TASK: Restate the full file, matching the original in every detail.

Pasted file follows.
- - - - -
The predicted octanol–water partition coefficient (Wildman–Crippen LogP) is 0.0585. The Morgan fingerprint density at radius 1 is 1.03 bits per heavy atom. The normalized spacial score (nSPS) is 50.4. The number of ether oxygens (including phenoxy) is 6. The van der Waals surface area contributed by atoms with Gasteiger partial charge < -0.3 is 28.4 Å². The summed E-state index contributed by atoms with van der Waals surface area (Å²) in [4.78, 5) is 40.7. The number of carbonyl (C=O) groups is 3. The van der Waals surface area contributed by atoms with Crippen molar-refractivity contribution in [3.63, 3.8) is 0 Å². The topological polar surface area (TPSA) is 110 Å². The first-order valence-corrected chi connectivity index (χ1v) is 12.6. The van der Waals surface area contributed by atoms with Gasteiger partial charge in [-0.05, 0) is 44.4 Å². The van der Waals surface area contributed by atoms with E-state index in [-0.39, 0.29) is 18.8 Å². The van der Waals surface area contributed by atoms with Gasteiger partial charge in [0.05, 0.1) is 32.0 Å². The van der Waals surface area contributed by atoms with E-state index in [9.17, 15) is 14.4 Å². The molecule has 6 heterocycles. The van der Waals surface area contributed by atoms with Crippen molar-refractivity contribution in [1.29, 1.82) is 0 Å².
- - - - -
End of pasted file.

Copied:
The predicted octanol–water partition coefficient (Wildman–Crippen LogP) is 0.0585. The Morgan fingerprint density at radius 1 is 1.03 bits per heavy atom. The normalized spacial score (nSPS) is 50.4. The number of ether oxygens (including phenoxy) is 6. The van der Waals surface area contributed by atoms with Gasteiger partial charge < -0.3 is 28.4 Å². The summed E-state index contributed by atoms with van der Waals surface area (Å²) in [4.78, 5) is 40.7. The number of carbonyl (C=O) groups is 3. The van der Waals surface area contributed by atoms with Crippen molar-refractivity contribution in [3.63, 3.8) is 0 Å². The topological polar surface area (TPSA) is 110 Å². The first-order valence-corrected chi connectivity index (χ1v) is 12.6. The van der Waals surface area contributed by atoms with Gasteiger partial charge in [-0.05, 0) is 44.4 Å². The van der Waals surface area contributed by atoms with E-state index in [-0.39, 0.29) is 18.8 Å². The van der Waals surface area contributed by atoms with Gasteiger partial charge in [0.05, 0.1) is 32.0 Å². The van der Waals surface area contributed by atoms with E-state index in [9.17, 15) is 14.4 Å². The molecule has 6 heterocycles. The van der Waals surface area contributed by atoms with Crippen molar-refractivity contribution in [1.29, 1.82) is 0 Å².